Header = new StackPanel().Horizontal()
            .AddText(screen.Title, x => _label = x)
            .IconButton(Icon.Close, sendMessage(s => s.Close(screen)), b => b.SmallerImages());

        Content = new DockPanel().With(screen.View);
        Tag = screen;

        ContextMenu = new ContextMenu().Configure(o =>
        {
            o.AddItem("Close", sendMessage(s => s.Close(screen)));
            o.AddItem("Close All But This", sendMessage(s => s.CloseAllBut(screen)));
            o.AddItem("Close All", sendMessage(s => s.CloseAll()));
        });
    }

    public string HeaderText { get { return _label.Content as string; } set { _label.Content = value; } }
}

I need to talk more about this part, don’t I? Again two intersting things here. First thing, it really makes heavy usage of C#3.0. You can see a lot of Extension Methods on WPF classes used in order to build and configure WPF elements in a very fluent and compact way.

Besides that you see here again how the EventBroker can be nicely integrated into Screen handling. Take a look at the context menu of each TabItem. It provides handlers which call directly into the EventBroker for triggering the typical close operations you can also see in Visual Studio. The important thing here to take away is that the close operations are only triggered here but performed by the IScreenConductor.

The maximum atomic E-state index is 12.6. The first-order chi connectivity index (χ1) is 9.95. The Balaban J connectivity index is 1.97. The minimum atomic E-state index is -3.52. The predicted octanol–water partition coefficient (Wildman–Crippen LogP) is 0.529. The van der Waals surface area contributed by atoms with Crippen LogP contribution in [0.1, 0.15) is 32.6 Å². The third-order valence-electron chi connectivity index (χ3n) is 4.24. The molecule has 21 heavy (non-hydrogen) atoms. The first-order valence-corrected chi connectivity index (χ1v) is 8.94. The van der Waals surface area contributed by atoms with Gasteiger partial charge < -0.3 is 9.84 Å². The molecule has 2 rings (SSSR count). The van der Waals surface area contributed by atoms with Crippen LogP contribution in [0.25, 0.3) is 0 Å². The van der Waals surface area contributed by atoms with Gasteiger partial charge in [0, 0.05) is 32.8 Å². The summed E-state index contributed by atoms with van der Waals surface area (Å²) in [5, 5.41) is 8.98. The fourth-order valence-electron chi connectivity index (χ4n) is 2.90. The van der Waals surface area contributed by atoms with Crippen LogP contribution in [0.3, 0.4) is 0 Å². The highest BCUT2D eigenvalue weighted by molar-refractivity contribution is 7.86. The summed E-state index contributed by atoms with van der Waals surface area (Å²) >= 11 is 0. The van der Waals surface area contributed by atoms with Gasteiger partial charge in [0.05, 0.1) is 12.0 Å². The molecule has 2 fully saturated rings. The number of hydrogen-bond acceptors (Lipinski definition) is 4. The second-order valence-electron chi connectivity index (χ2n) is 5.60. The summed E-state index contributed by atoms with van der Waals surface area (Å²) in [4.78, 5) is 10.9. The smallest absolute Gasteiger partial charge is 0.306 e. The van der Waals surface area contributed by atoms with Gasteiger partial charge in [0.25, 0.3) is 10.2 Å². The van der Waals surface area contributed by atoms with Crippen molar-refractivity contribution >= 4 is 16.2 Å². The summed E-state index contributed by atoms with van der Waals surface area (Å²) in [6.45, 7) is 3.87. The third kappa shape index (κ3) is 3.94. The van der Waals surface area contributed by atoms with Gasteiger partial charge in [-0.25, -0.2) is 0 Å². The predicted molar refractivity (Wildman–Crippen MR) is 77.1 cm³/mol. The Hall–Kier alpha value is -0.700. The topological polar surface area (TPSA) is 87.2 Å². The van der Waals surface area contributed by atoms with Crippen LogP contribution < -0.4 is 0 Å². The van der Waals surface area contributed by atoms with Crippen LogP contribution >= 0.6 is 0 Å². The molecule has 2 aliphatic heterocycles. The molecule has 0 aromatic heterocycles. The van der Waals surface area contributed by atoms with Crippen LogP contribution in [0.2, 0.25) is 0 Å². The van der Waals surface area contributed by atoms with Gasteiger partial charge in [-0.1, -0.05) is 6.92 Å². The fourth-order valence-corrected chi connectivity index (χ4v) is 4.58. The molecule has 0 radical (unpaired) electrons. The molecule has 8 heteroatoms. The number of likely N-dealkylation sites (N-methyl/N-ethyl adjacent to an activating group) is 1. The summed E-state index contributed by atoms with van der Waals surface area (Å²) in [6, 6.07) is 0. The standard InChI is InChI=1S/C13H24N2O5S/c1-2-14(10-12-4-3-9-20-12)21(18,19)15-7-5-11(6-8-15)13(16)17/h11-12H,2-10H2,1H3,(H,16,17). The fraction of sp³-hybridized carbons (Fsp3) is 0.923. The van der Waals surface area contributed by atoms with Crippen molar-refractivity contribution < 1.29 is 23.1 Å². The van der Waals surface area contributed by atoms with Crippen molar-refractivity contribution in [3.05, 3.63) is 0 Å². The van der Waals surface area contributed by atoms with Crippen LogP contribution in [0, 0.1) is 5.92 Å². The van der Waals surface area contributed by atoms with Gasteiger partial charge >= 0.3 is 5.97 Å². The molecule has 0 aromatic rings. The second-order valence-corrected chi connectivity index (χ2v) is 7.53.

For those of you who didn’t follow my “StoryTeller” investigations from the start: The ScreenConductor is the great coordinator for the Screen Activation Lifecycle behind the scenes. It’s (as far as I can tell) the central facade to the Screen Activation Lifecyle from the perspective of typical application code. The ScreenConductor is a big topic which will be discussed in one of the next posts.

Closing thoughts

Lets not comment on the RenameTab thing, ok? I bet, Jeremy is going to fix that pretty soon. The ScreenCollection is (again) a good example of how much you can do with so few lines. However sometimes this can have downsides, too. I can only imagine .NET developers unfamiliar with this heavy usage of C#3.0 features staring at the code and thinking something like: WTF, what’s happening here? Personally, I like it, especially the cache aspect of it. I’ve done the .Tag thing far too often now.

Sadly one thing I would have loved to see is missing in the code, the ability to block deactivation or activation. Typical example for this is a requirement forcing the user to save or discard changed data before leaving a Screen. I had this requirement in the last 5 applications I worked on. It would have been interesting to see how Jeremy tackles such a requirement. I’m just assuming that he would use the EventBroker for that …

Enought Screen Mania for today. I hope you’ve enjoyed the ride so far and we’ll rejoin next time when it’s time to take a look at the big guy in the game, the ScreenConductor.